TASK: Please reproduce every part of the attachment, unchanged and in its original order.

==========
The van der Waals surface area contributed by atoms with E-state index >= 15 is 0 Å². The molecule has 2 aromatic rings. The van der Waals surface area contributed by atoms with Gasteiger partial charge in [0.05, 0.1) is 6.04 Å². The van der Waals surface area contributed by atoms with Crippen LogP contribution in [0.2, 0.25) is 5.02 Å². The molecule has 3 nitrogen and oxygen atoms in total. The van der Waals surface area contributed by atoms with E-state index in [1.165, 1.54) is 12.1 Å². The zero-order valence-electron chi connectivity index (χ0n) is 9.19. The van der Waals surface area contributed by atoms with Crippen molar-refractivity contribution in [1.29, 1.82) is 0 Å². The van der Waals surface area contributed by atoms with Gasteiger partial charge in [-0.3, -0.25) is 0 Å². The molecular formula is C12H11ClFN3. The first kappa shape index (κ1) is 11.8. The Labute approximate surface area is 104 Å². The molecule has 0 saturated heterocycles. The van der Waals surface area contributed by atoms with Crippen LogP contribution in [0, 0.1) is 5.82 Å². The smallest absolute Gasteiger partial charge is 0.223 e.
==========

The van der Waals surface area contributed by atoms with E-state index >= 15 is 0 Å². The molecule has 2 aromatic rings. The van der Waals surface area contributed by atoms with Gasteiger partial charge in [0.05, 0.1) is 6.04 Å². The van der Waals surface area contributed by atoms with Crippen LogP contribution in [0.2, 0.25) is 5.02 Å². The molecule has 3 nitrogen and oxygen atoms in total. The van der Waals surface area contributed by atoms with E-state index in [1.165, 1.54) is 12.1 Å². The zero-order valence-electron chi connectivity index (χ0n) is 9.19. The van der Waals surface area contributed by atoms with Crippen molar-refractivity contribution in [1.29, 1.82) is 0 Å². The van der Waals surface area contributed by atoms with Gasteiger partial charge in [-0.3, -0.25) is 0 Å². The molecular formula is C12H11ClFN3. The first kappa shape index (κ1) is 11.8. The Labute approximate surface area is 104 Å². The molecule has 0 saturated heterocycles. The van der Waals surface area contributed by atoms with Crippen LogP contribution in [0, 0.1) is 5.82 Å². The smallest absolute Gasteiger partial charge is 0.223 e.